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James Ted Rogers Jr. May 3, 2016

James T. Rogers

James T. Rogers, Professor Emeritus, joined the Department of Mathematics at Tulane University in 1998 and remained until his retirement in 2010. During his 42 years, he received numerous National Science Foundation grants and traveled both to present his work at conferences and to collaborate with other mathematicians. He was proud of his numerous awards for Excellence in Teaching, and served as faculty advisor to the Tulane Athletic Department and the Board of Trustees. During his career, Jim was most interested in continuum theory, with an emphasis on homogeneity, and developed an interest in dynamical systems, especially holomorphic dynamics of the complex plane.

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Doctoral Student Named to National Board of STEM Group April 28, 2016

Asis Lopez

The Society for Advancement of Chicanos/Hispanics and Native Americans in Science (SACNAS) announces the election of Asis Lopez, a Tulane doctoral student, to its board of directors. SACNAS is a national organization that promotes diversity in STEM fields, especially for Chicano, Hispanic and Native American students and professionals.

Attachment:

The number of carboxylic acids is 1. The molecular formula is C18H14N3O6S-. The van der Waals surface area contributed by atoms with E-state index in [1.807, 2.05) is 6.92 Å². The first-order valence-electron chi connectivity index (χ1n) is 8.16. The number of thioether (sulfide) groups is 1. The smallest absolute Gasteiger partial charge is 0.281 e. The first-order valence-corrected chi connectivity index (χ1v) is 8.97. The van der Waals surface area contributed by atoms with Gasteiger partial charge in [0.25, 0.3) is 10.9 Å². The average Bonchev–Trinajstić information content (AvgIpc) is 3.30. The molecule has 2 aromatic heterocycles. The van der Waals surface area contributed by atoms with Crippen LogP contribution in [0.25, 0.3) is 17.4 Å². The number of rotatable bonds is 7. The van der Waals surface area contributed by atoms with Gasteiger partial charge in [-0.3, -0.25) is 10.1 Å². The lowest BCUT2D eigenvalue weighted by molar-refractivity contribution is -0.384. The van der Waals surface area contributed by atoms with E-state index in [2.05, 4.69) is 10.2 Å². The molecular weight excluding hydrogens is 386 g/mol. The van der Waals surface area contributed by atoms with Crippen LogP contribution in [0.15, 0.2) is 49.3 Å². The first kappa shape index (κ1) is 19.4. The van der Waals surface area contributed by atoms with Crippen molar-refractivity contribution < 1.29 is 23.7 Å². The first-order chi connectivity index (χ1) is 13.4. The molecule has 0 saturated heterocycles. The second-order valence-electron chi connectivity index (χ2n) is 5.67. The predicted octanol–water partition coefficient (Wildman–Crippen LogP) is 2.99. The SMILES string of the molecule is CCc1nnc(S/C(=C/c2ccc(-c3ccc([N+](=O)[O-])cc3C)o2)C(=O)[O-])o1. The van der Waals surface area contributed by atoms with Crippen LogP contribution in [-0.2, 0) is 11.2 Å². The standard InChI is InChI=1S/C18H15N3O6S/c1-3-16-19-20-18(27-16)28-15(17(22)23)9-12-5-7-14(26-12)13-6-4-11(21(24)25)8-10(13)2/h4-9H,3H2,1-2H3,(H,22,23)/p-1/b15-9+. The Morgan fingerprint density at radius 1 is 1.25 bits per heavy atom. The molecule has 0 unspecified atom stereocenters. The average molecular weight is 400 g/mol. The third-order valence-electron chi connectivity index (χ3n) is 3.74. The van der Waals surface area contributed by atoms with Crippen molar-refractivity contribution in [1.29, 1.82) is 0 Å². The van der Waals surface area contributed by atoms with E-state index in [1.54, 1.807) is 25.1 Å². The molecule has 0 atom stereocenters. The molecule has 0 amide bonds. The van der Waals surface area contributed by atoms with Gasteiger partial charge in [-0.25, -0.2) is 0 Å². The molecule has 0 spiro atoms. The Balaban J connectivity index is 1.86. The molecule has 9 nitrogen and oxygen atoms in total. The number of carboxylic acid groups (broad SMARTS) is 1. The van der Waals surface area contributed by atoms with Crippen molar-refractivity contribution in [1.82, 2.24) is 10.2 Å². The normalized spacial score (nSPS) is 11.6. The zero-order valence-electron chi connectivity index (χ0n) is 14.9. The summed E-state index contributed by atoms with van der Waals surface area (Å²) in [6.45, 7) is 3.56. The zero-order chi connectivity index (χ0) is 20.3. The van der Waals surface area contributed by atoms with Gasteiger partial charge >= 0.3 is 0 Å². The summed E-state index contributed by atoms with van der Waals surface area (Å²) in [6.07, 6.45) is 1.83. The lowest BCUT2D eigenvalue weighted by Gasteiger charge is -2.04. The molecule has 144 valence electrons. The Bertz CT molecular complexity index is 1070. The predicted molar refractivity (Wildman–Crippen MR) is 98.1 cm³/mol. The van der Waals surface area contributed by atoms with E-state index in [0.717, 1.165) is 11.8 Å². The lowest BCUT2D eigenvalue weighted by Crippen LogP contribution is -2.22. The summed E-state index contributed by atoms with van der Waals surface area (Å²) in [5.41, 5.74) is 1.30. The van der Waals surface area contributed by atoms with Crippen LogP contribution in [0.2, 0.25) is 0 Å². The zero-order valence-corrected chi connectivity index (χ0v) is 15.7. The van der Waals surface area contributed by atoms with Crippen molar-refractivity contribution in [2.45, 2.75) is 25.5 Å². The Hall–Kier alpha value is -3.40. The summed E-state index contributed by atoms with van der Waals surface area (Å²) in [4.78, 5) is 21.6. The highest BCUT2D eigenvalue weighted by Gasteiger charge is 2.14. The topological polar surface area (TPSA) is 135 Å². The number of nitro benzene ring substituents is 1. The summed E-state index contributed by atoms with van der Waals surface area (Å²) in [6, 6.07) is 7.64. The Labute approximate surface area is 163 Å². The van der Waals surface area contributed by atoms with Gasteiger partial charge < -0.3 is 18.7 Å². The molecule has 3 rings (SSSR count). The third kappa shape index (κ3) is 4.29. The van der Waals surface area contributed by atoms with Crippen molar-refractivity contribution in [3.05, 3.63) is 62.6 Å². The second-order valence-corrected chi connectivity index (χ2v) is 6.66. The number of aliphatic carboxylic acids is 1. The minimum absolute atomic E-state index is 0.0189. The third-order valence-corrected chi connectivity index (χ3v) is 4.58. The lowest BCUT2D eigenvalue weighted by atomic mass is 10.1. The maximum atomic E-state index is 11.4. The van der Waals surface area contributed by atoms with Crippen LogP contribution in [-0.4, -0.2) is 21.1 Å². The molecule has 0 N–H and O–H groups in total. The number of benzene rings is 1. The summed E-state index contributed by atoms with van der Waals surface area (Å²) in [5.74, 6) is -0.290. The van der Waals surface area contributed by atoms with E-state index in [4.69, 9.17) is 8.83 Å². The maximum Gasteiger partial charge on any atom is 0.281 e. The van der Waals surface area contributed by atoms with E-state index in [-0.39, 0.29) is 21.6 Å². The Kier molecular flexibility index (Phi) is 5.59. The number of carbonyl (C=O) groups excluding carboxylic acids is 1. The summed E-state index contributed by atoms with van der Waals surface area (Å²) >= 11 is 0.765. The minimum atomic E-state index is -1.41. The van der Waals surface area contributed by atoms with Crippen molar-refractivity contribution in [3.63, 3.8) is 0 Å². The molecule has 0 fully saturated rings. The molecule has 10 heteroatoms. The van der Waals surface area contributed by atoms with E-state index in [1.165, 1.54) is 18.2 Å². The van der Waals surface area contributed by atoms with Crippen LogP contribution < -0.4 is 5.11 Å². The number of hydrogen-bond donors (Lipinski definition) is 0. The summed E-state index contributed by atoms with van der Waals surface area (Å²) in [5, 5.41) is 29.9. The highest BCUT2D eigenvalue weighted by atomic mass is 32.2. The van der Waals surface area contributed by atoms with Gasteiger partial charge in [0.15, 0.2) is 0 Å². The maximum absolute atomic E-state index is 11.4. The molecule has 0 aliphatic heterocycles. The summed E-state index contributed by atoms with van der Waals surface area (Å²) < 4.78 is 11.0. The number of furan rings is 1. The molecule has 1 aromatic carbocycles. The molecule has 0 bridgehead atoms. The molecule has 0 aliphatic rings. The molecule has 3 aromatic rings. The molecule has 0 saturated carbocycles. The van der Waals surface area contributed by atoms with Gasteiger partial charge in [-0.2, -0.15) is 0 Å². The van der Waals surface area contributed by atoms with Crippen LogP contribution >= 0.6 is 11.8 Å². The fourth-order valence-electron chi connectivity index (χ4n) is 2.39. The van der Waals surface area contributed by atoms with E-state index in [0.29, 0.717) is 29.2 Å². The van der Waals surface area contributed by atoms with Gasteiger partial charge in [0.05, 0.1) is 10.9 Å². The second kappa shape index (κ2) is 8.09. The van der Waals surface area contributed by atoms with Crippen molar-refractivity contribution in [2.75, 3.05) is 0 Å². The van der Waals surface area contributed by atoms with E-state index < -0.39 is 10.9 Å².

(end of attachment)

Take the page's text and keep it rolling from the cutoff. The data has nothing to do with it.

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2016 Science and Engineering Week – Bringing Students, Faculty, Esteemed Alumni, and Distinguished Scholars Together Spring 2016

Truss Competition

As in past years, the School of Science and Engineering Student Government and SSE student organizations did a superb job in organizing a week filled with amazing events for 2016 Science and Engineering Week. This year, SSEGS and SSE expanded on the prior success with more students and alumni engaged and new activities.

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The Future Celebrated: Research Day in the School of Science and Engineering April 8, 2016

The Future Celebrated: Research Day in the School of Science and Engineering

On any given day of the year, innovation and experimentation characterize the research conducted in the School of Science and Engineering at Tulane. New publications, insights, and applications arise from researchers in the School of Science and Engineering on a regular basis, advancing their fields and shaping our world. Yet on one special day each spring, those advances are singled out for special recognition: at the annual SSE Research Day, held this year on April 8.

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Doctoral Student Takes $25,000 Prize at Rice Competition April 20, 2016

Doctoral Student Takes $25,000 Prize at Rice Competition

Tulane University doctoral student Nicholas Pashos is continuing to gather recognition and funding for his BioAesthetics company, which won the $25,000 Women’s Health and Wellness Prize, and then first place in a challenge round for $1,000, at the Rice Business Plan Competition in Houston.